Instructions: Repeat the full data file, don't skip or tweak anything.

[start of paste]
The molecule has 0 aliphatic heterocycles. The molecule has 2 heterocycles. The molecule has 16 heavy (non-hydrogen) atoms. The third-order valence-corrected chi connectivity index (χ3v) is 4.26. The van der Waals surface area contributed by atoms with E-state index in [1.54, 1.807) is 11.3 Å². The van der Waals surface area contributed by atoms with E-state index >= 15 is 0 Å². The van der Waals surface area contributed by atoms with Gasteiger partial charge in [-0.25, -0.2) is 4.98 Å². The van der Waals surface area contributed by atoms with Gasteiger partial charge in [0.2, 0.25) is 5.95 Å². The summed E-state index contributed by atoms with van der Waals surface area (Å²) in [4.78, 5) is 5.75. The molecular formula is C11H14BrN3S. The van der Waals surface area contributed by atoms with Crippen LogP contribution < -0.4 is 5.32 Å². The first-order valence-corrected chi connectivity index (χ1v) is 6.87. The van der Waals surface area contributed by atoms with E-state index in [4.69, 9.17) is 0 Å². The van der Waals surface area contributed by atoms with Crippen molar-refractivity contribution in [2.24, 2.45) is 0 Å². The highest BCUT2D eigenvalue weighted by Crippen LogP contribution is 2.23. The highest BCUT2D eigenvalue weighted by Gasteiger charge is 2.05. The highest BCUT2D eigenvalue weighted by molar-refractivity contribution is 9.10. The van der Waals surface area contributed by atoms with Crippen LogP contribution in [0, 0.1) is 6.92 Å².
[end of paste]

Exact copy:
The molecule has 0 aliphatic heterocycles. The molecule has 2 heterocycles. The molecule has 16 heavy (non-hydrogen) atoms. The third-order valence-corrected chi connectivity index (χ3v) is 4.26. The van der Waals surface area contributed by atoms with E-state index in [1.54, 1.807) is 11.3 Å². The van der Waals surface area contributed by atoms with E-state index >= 15 is 0 Å². The van der Waals surface area contributed by atoms with Gasteiger partial charge in [-0.25, -0.2) is 4.98 Å². The van der Waals surface area contributed by atoms with Gasteiger partial charge in [0.2, 0.25) is 5.95 Å². The summed E-state index contributed by atoms with van der Waals surface area (Å²) in [4.78, 5) is 5.75. The molecular formula is C11H14BrN3S. The van der Waals surface area contributed by atoms with Crippen LogP contribution < -0.4 is 5.32 Å². The first-order valence-corrected chi connectivity index (χ1v) is 6.87. The van der Waals surface area contributed by atoms with E-state index in [4.69, 9.17) is 0 Å². The van der Waals surface area contributed by atoms with Crippen molar-refractivity contribution in [2.24, 2.45) is 0 Å². The highest BCUT2D eigenvalue weighted by Crippen LogP contribution is 2.23. The highest BCUT2D eigenvalue weighted by Gasteiger charge is 2.05. The highest BCUT2D eigenvalue weighted by molar-refractivity contribution is 9.10. The van der Waals surface area contributed by atoms with Crippen LogP contribution in [0, 0.1) is 6.92 Å².